Today I’m back with the final post in this series about creating an engagingly fallible first-person narrator. We’ve gone over four strategies for helping readers to recognize a first-person narrator’s fallibility; writers can incorporate narrative distance, construct an audience and purpose for the narrative, make the most of syntax and diction, and have the narrator omit details or emotional reactions.
Now we’re ready for my final strategy! Authors can also create secondary characters that act as measuring sticks for the main character’s behavior and views.
Last week, I described Chris Lynch’s novel Gold Dust, which takes place in 1975 Boston and tells the story of Richard, a boy who loves the Red Sox and wants his new friend Napoleon, a black boy from Dominica, to ignore the racism he faces and embrace the sport of baseball. Lynch uses two secondary characters, Beverly and Butchie, to make readers think twice about accepting Richard’s views at face value.
Beverly is an enlightened girl who acknowledges the racism in her neighborhood and becomes Napoleon’s girlfriend. Throughout the novel, she points out the problems with Richard’s behavior, both to Richard and to the reader. When Napoleon gets sick after spending too much time playing baseball outside with Richard, Beverly says, “Napoleon is from a tropical climate. […] You could kill him, forcing him to be like you” (132). On the surface, Beverly just means that Richard could hurt Napoleon by forcing him to spend so much time in the cold, but her statement suggests to readers that Richard could also damage Napoleon by encouraging him to forget his heritage and pretend that racism doesn’t exist.
While Beverly is different from Richard because she is more open-minded than he is, Butchie provides another kind of contrast. Butchie’s actions and statements throughout the novel confirm that Napoleon is right: it is impossible for him to block out racism because he cannot escape it. While Richard is well-meaning but misguided, Butchie is downright cruel.
Lynch uses these two secondary characters as foils, to show contradicting reactions to Napoleon’s presence and to provide a gauge for Richard’s behavior. Readers can better evaluate Richard’s reliability by comparing him to Beverly on the one hand and to Butchie on the other. If you are writing a first-person narrative, think about whether you might develop secondary characters that function as gauges for your narrator-protagonist, as well, and be on the lookout for such secondary characters in your reading.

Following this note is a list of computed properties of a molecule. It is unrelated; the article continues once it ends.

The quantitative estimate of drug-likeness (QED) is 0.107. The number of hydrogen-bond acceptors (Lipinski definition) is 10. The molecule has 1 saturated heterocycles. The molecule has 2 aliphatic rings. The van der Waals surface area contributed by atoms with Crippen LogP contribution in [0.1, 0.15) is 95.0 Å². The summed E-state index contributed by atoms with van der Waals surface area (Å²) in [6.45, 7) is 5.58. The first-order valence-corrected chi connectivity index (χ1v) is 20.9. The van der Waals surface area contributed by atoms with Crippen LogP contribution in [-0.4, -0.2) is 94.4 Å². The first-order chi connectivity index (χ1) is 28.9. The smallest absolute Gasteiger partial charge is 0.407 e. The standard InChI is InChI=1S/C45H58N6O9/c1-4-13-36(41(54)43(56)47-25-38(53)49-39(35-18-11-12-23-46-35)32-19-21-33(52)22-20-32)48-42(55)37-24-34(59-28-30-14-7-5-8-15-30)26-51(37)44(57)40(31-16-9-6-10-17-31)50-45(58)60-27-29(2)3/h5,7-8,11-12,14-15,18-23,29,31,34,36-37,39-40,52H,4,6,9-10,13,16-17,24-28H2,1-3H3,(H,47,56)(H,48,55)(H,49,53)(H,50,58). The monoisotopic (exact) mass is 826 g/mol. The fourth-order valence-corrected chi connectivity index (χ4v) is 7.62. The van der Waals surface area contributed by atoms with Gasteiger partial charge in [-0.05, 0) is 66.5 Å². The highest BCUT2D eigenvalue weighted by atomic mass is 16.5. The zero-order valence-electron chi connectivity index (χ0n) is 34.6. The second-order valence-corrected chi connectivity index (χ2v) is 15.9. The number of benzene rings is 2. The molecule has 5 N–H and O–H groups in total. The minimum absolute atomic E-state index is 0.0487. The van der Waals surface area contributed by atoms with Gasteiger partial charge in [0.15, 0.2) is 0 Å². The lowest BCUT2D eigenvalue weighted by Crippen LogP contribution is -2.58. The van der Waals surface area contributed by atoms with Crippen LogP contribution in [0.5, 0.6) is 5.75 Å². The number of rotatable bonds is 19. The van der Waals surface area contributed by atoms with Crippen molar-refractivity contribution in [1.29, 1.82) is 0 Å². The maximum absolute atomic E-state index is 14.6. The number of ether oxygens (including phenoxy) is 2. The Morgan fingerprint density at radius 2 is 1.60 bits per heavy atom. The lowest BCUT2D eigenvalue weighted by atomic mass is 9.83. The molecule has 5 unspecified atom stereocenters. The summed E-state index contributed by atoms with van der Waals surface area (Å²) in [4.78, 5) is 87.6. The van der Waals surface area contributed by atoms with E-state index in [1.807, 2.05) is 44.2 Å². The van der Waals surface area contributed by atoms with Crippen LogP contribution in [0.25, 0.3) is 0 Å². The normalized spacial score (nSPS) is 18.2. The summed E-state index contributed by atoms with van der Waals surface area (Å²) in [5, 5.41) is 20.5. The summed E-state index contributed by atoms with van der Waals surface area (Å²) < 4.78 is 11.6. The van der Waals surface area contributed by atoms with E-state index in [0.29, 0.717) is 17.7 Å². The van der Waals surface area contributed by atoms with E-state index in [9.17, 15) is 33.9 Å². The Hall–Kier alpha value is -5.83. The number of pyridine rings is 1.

That brings us to the end of this series on how to clue readers in to an engaging first-person narrator’s fallibility. As I’ve said before, I love the intimacy of a good first-person narrative, and I think it’s a powerful reading experience to identify with a narrator while also recognizing his or her limitations. When readers see a narrator’s limitations, that doesn’t mean that they won’t identify with the narrator. If anything, I think readers can feel even closer to characters they recognize as fallible because they can see those characters’ “invisible selves.”
In her lovely essay collection The Invisible Child: On Reading and Writing Books for Children, Katherine Paterson explains that a character in a novel has both a visible self and an invisible self. Internal narration allows readers to see characters’ invisible selves—the parts they keep hidden from others, and maybe even from themselves. Paterson suggests that the writer’s job is to see deeply into a character’s invisible self and to depict that character honestly and lovingly. Paterson explains, “It is my hope, of course, that children will […] be able to see themselves in [these characters] and then as they come to love and forgive these people on the page to be able to love and forgive their deepest selves” (48).
Paterson isn’t talking specifically about first-person novels, but this quote gets at the heart of what I like most about a nuanced first-person story. When readers experience a story through the eyes of an engagingly fallible narrator, they can see beneath the surface of the narrator’s account. They can understand, connect to, and accept that fallible character, and that reading experience can help them to understand and accept other people and even themselves.
Lynch, Chris. Gold Dust. 2000. New York: Scholastic, 2002. Print.
Paterson, Katherine. The Invisible Child: On Reading and Writing Books for Children. Dutton’s Children’s Books, 2001. Print.